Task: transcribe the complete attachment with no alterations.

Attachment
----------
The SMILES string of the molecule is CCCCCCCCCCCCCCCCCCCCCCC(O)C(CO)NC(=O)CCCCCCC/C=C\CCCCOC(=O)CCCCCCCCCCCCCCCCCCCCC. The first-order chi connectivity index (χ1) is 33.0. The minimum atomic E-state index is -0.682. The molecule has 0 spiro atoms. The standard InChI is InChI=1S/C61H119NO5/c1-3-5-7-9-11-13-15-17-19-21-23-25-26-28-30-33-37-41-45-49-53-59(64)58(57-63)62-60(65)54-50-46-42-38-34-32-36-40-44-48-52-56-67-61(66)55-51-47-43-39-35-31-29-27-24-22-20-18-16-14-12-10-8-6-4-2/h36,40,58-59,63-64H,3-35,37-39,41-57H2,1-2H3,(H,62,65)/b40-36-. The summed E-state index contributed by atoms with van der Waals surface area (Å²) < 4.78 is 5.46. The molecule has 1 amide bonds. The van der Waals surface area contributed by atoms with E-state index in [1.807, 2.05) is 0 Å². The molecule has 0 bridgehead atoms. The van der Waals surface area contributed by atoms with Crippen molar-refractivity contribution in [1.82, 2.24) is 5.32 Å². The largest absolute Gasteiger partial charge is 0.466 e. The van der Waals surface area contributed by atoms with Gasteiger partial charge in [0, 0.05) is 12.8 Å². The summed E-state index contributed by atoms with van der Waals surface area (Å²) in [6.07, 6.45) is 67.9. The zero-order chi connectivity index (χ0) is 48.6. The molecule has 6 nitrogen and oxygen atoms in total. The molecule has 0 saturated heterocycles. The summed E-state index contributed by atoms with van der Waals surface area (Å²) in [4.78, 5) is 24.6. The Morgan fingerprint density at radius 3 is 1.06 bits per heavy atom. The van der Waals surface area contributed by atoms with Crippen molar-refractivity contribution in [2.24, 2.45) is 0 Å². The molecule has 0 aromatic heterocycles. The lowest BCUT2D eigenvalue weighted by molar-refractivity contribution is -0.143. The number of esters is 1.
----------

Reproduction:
The SMILES string of the molecule is CCCCCCCCCCCCCCCCCCCCCCC(O)C(CO)NC(=O)CCCCCCC/C=C\CCCCOC(=O)CCCCCCCCCCCCCCCCCCCCC. The first-order chi connectivity index (χ1) is 33.0. The minimum atomic E-state index is -0.682. The molecule has 0 spiro atoms. The standard InChI is InChI=1S/C61H119NO5/c1-3-5-7-9-11-13-15-17-19-21-23-25-26-28-30-33-37-41-45-49-53-59(64)58(57-63)62-60(65)54-50-46-42-38-34-32-36-40-44-48-52-56-67-61(66)55-51-47-43-39-35-31-29-27-24-22-20-18-16-14-12-10-8-6-4-2/h36,40,58-59,63-64H,3-35,37-39,41-57H2,1-2H3,(H,62,65)/b40-36-. The summed E-state index contributed by atoms with van der Waals surface area (Å²) < 4.78 is 5.46. The molecule has 1 amide bonds. The van der Waals surface area contributed by atoms with E-state index in [1.807, 2.05) is 0 Å². The molecule has 0 bridgehead atoms. The van der Waals surface area contributed by atoms with Crippen molar-refractivity contribution in [1.82, 2.24) is 5.32 Å². The largest absolute Gasteiger partial charge is 0.466 e. The van der Waals surface area contributed by atoms with Gasteiger partial charge in [0, 0.05) is 12.8 Å². The summed E-state index contributed by atoms with van der Waals surface area (Å²) in [6.07, 6.45) is 67.9. The zero-order chi connectivity index (χ0) is 48.6. The molecule has 6 nitrogen and oxygen atoms in total. The molecule has 0 saturated heterocycles. The summed E-state index contributed by atoms with van der Waals surface area (Å²) in [4.78, 5) is 24.6. The Morgan fingerprint density at radius 3 is 1.06 bits per heavy atom. The van der Waals surface area contributed by atoms with Crippen molar-refractivity contribution in [2.24, 2.45) is 0 Å². The molecule has 0 aromatic heterocycles. The lowest BCUT2D eigenvalue weighted by molar-refractivity contribution is -0.143. The number of esters is 1.